By Derrick Ouko
Don’t we know that there is no problem without a solution? For the past seven weeks or so, protests in Nairobi and parts of Azimio strongholds have become accustomed to us, and what we seem to forget that demonstrations can never address the challenges facing the common “mwananchi.”
It’s time the opposition deployed other tactical mechanisms to get their voices heard, like staying patient for bipartisan talk outcomes instead of always threatening to call it off anytime they wish or need to pressurize the government as they did when they wanted Adan Keynan replaced in the Kenya Kwanza team. Democracy comes with freedom of choice, liberty and equality; Adan’s appointment was too flimsy a reason to re-demonstrate.
Protests, demonstrations and picketing are effective tools in democracy, but for them to be effective, the public must use them wisely. Protests, in my opinion, are angry expressions. They do not represent the desirable solutions. I doubt Azimio’s threats to get back to the streets can lead to meaningful economic redistribution or even the reduction of the cost of living. Azimio leader Raila Odinga should consider other non-violent ways of civil disobedience to pass his message to the government of the day. Violence only serves to soil his good name and legacy of championing the second and third liberations of our country.
The last demonstrations are about the spiraling cost of living in Kenya. However, we shouldn’t forget that President William Ruto came to power with the economy in shreds. As the elections were approaching, the President promised to reduce the cost of living immediately after taking power. The government cut vital subsidies on fuel and other necessary commodities, worsening the inflation in the country. Fuel use, which drives Kenya’s thriving service sector and the business community, has skyrocketed. Most Kenyans now must contend with rising costs of fuel, power, and other necessities, including vegetables, milk, water, and maize flour. People have grown impatient under his administration just after eight months, and the opposition is taking advantage of this.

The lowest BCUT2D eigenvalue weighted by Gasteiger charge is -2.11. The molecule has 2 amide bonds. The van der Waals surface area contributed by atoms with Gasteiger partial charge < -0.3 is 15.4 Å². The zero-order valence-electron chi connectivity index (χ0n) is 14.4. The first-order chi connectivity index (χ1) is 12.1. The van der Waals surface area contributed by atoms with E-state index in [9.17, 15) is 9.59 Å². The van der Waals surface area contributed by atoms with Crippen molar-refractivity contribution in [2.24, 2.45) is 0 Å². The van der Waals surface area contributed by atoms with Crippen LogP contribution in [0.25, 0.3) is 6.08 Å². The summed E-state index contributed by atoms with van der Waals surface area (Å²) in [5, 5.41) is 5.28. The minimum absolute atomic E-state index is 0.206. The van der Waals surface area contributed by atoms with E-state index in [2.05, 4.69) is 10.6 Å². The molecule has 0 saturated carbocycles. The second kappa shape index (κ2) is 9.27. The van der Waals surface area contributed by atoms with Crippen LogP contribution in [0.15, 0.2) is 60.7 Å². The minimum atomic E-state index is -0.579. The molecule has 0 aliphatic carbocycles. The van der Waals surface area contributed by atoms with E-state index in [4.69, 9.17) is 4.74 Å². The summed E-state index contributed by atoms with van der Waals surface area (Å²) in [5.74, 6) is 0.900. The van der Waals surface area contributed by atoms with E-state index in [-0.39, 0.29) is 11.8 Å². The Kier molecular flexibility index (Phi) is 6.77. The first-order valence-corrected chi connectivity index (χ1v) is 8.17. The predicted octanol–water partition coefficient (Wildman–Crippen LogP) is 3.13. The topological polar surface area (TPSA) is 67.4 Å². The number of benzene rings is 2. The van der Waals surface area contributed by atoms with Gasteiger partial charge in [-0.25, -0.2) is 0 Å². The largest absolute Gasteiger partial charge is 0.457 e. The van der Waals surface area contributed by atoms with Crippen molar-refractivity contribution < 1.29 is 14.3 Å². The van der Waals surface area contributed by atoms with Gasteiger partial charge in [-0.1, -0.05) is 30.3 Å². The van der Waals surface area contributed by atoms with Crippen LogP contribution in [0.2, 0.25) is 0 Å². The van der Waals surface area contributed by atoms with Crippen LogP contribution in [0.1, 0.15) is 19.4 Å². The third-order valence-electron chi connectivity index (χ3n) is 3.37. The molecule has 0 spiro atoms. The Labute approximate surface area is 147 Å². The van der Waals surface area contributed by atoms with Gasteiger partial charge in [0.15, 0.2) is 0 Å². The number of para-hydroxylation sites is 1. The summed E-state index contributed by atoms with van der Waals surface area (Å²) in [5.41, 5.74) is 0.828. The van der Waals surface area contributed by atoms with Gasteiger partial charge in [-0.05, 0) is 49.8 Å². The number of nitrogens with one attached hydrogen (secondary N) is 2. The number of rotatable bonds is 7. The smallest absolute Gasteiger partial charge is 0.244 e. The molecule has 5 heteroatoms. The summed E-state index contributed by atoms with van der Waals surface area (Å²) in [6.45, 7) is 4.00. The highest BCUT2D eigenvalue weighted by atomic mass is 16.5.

The private sector has taken an unnecessary hit from the violent street protests that threaten employment and wealth distribution in an already bleeding economy. Our political parties must rise above the layer of truism and condemn violence instead of throwing stones and burning down properties- that Kenya should have outgrown by now. They should be patriotic enough to carry peace banners and flyers.
The protests have affected my backyard in folds. I come from Kasipul constituency in Homa bay county. Recently while visiting home, I realized that our neighboring counties that did not actively participate in the “maandamano” are already eating into the industrial potential of Nyanza counties. My brothers and sisters from the lake will agree with me that little economic progress was born out of The Handshake. The mines at Masara Town, Sonny Sugar in Awendo, Ayoro Coffee in Oyugis, the Kabondo sweet potatoes, and the fish markets are some underutilized productive resources. The community should find a rescue instead of running on the streets.
The seeming uncertainty, tension, and unease shows Kenya’s vulnerability: a middle class that is belligerently ignorant and striving for “success” that is defined by submission to our demigods (politicians) and the occident’s gaze rather than initiative, creativity or industry.
Kenya has history of a bloody post-election violence, and due to the opposition’s steadfast commitment to conducting protests, runs the risk of experiencing political unrest never seen before- what with the burning of a mosque in Kibra a few weeks ago to the burning of a lorry and bus in Nairobi on Tuesday and even the mass destruction of properties.
The political establishment is already abusing maandamano politics. As much as we think the protest will reduce the cost of living, economic redistribution, and even sort our political interests, we should channel our energy to that which can build our economy.